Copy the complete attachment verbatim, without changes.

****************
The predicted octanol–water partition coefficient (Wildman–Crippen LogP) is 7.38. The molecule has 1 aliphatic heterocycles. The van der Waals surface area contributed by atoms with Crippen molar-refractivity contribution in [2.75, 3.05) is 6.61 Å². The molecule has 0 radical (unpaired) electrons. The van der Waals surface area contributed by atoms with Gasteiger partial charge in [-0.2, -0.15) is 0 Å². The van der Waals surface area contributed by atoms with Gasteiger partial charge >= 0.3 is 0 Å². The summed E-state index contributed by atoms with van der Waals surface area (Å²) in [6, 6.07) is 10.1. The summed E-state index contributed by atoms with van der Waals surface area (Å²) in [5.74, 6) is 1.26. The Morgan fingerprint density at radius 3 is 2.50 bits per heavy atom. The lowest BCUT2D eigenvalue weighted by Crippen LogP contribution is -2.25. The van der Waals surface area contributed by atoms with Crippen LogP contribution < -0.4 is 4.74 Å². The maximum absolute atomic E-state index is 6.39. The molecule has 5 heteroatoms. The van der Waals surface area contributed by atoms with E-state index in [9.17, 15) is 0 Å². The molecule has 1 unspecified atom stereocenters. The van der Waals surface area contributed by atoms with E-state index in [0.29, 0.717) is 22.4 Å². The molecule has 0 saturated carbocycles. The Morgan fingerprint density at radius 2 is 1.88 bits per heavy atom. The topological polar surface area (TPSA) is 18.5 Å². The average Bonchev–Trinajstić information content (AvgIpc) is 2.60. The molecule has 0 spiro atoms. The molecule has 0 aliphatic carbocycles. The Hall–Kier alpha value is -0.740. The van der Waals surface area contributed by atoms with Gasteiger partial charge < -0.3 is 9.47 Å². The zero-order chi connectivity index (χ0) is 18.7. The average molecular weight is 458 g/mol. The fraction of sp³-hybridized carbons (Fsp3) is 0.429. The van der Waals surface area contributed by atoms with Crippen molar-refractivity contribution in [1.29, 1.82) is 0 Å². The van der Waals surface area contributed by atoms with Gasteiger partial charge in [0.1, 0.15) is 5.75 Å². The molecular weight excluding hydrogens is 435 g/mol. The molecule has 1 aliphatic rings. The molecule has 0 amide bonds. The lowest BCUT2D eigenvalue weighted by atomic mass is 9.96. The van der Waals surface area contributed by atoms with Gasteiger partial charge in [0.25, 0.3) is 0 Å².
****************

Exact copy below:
The predicted octanol–water partition coefficient (Wildman–Crippen LogP) is 7.38. The molecule has 1 aliphatic heterocycles. The van der Waals surface area contributed by atoms with Crippen molar-refractivity contribution in [2.75, 3.05) is 6.61 Å². The molecule has 0 radical (unpaired) electrons. The van der Waals surface area contributed by atoms with Gasteiger partial charge in [-0.2, -0.15) is 0 Å². The van der Waals surface area contributed by atoms with Gasteiger partial charge >= 0.3 is 0 Å². The summed E-state index contributed by atoms with van der Waals surface area (Å²) in [6, 6.07) is 10.1. The summed E-state index contributed by atoms with van der Waals surface area (Å²) in [5.74, 6) is 1.26. The Morgan fingerprint density at radius 3 is 2.50 bits per heavy atom. The lowest BCUT2D eigenvalue weighted by Crippen LogP contribution is -2.25. The van der Waals surface area contributed by atoms with Crippen LogP contribution < -0.4 is 4.74 Å². The maximum absolute atomic E-state index is 6.39. The molecule has 5 heteroatoms. The van der Waals surface area contributed by atoms with E-state index in [9.17, 15) is 0 Å². The molecule has 1 unspecified atom stereocenters. The van der Waals surface area contributed by atoms with E-state index in [0.29, 0.717) is 22.4 Å². The molecule has 0 saturated carbocycles. The Morgan fingerprint density at radius 2 is 1.88 bits per heavy atom. The topological polar surface area (TPSA) is 18.5 Å². The average Bonchev–Trinajstić information content (AvgIpc) is 2.60. The molecule has 0 spiro atoms. The molecule has 0 aliphatic carbocycles. The Hall–Kier alpha value is -0.740. The van der Waals surface area contributed by atoms with Gasteiger partial charge < -0.3 is 9.47 Å². The zero-order chi connectivity index (χ0) is 18.7. The average molecular weight is 458 g/mol. The fraction of sp³-hybridized carbons (Fsp3) is 0.429. The van der Waals surface area contributed by atoms with Crippen molar-refractivity contribution in [1.29, 1.82) is 0 Å². The van der Waals surface area contributed by atoms with Gasteiger partial charge in [0.1, 0.15) is 5.75 Å². The molecular weight excluding hydrogens is 435 g/mol. The molecule has 1 aliphatic rings. The molecule has 0 amide bonds. The lowest BCUT2D eigenvalue weighted by atomic mass is 9.96. The van der Waals surface area contributed by atoms with Gasteiger partial charge in [0.25, 0.3) is 0 Å².